The Mercury News:
Alameda County Launches New Food Hub For Low-Income Residents
The newly built, 3,300-square-foot space, which opened Friday, provides a commercial kitchen for small, home-based food entrepreneurs, land to grow fresh produce and a place to package leftover food retrieved from some local schools to redistribute to low-income residents in affordable housing complexes. The "food hub" is the culmination of nearly a decade of planning and collaboration between the Alameda County Sheriff’s Office, the nonprofit Alameda County Deputy Sheriffs’ Activities League and All IN Alameda County, a countywide initiative aimed at combating poverty. (Hellerstein, 1/22)
China Halts Outbound Flights From Wuhan As Coronavirus Spreads; Status Of Flights To SFO Unclear
Chinese state media said the city of Wuhan is stopping outbound flights as the country battles the spread of a new coronavirus that has sickened hundreds and killed 17. This comes after the Centers for Disease Control and Prevention announced Tuesday the first detection of the virus in the U.S. in a man who had returned from Wuhan before the CDC initiated public health screenings at five U.S. airports, including Los Angeles International Airport (LAX) and San Francisco International Airport (SFO). (Garces, 1/22)
The New York Times:
Coronavirus Deaths Are So Far Mostly Older Men, Many With Health Issues
When the man finally went to a hospital, he had been sick for a week. It was Dec. 26, and Mr. Zeng, 61, was weak with a cough. He got worse. A day later he was transferred to intensive care and on Dec. 30 he was put on a ventilator to help his deteriorating ability to breathe. He was moved to another hospital and attached to another machine that oxygenated his blood. Still he got worse, and on Jan. 9, his heart stopped. Mr. Zeng, who the authorities have only identified by his last name, became the first confirmed death from the new coronavirus that emerged in the central city of Wuhan and has spread around the country and beyond. (Ramzy, 1/23)
The Washington Post:
U.S. Readiness For A Viral Outbreak Has Improved, But There’s A Long Way To Go
A Liberian man walked into a Dallas emergency room in September 2014, at the height of the West African Ebola epidemic, complaining of high fever, abdominal pain and other symptoms of the fearsome virus. He was sent home with acetaminophen and a diagnosis of a sinus infection. Two weeks later, Thomas Eric Duncan was dead, two nurses who attended him were infected with Ebola and the shortcomings of U.S. preparations for a viral epidemic were vividly exposed. (Bernstein and Sun, 1/22)
The New York Times:
A Scramble To Retrace The Steps Of The First Wuhan Coronavirus Case In The U.S.
Health officials scrambled on Wednesday to contact more than a dozen people who may have been exposed to the United States’ first case of the Wuhan coronavirus, even as regulators sought to assure the public there was little risk from an illness that has rapidly spread across Asia, killing at least 17 people. The patient, a man in his 30s who fell ill after traveling to China, has cooperated in helping public health workers trace his path from the Wuhan region of China to his home in Snohomish County, Wash., north of Seattle, health officials said. (Baker, 1/22)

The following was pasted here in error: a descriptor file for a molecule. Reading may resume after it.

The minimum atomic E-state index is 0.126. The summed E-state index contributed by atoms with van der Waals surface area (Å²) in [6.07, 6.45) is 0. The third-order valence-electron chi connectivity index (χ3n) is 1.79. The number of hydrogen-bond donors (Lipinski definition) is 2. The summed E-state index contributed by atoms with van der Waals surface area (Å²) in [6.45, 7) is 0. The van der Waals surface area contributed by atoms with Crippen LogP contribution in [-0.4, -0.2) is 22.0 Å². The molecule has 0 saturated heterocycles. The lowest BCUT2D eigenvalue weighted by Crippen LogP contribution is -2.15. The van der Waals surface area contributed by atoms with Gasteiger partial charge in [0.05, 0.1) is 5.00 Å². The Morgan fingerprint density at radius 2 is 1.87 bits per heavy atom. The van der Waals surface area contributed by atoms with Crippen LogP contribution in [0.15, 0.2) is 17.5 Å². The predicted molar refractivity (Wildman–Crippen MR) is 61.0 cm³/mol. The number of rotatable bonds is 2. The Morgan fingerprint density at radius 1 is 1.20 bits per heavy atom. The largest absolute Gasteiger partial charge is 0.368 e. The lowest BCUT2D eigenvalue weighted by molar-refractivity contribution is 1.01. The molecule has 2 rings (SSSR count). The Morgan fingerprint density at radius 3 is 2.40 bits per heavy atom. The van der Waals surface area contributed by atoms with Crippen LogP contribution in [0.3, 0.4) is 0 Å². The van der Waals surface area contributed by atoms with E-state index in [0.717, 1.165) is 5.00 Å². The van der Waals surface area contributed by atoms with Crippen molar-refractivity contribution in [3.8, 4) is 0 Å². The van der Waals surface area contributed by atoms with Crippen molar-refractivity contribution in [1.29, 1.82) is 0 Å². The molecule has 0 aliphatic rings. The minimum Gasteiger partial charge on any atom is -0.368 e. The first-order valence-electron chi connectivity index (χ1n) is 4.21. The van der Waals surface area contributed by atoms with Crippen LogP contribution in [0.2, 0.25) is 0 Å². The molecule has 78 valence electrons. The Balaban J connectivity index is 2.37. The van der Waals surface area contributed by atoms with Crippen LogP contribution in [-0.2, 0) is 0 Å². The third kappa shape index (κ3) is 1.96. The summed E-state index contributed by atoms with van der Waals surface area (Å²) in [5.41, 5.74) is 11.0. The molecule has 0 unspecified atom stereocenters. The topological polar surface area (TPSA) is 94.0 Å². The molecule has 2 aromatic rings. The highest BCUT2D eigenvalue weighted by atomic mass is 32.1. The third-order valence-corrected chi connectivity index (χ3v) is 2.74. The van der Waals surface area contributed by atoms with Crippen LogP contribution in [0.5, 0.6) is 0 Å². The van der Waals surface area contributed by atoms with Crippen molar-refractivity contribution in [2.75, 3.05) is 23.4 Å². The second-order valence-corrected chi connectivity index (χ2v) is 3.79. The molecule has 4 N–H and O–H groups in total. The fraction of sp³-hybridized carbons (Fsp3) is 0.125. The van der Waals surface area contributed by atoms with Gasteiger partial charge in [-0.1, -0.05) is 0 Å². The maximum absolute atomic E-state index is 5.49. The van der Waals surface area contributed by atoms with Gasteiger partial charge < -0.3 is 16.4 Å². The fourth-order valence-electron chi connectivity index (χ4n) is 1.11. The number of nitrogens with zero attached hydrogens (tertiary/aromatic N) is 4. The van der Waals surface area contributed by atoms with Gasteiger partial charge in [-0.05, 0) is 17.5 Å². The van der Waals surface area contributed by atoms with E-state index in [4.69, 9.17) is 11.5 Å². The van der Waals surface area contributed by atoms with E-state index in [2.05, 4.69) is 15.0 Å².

The New York Times:
Trump Opens Door To Cuts To Medicare And Other Entitlement Programs
President Trump suggested on Wednesday that he would be willing to consider cuts to social safety-net programs like Medicare to reduce the federal deficit if he wins a second term, an apparent shift from his 2016 campaign promise to protect funding for such entitlements. The president made the comments on the sidelines of the World Economic Forum in Davos, Switzerland. Despite promises to reduce the federal budget deficit, it has ballooned under Mr. Trump’s watch as a result of sweeping tax cuts and additional government spending. (Rappeport and Haberman, 1/22)
White House Prepared Short List To Shake Up HHS Leadership
White House officials drew up a short list of potential replacements for Health and Human Services Secretary Alex Azar and Medicare chief Seema Verma at the height of their contentious feud in case either was forced out late last year, three people with knowledge of the exercise told POLITICO. The officials developed the list days after the increasingly personal clash between Azar and Verma spilled into public view following a Nov. 26 POLITICO report that first detailed their rift. Two people with knowledge stressed that the names were not shared with President Donald Trump and that Azar and Verma are expected to remain in their roles through at least the rest of Trump’s first term. (Diamond and Cancryn, 1/22)
The Washington Post:
Trump To Become The First President To Speak In Person At March For Life
President Trump announced Wednesday that he will attend Friday’s March for Life, the annual gathering of antiabortion protesters to commemorate the anniversary of Roe v. Wade, the Supreme Court’s landmark abortion decision. While other presidents have addressed the annual rally by phone or sent video greetings, Trump would be the first to speak to the crowd in person. (Bailey, 1/22)
The Associated Press:
Unusual Study Details Woes Among Veterans Of Foster Care
Americans who have spent time in foster care are far more likely than other adults to lack a college degree, health insurance and a stable health care provider, according to a new federal analysis that is unprecedented in its scope. One striking finding in the report: Less than 5% of men who have been in foster care hold bachelor’s degrees, compared with 31% of other men. (Crary 1/22)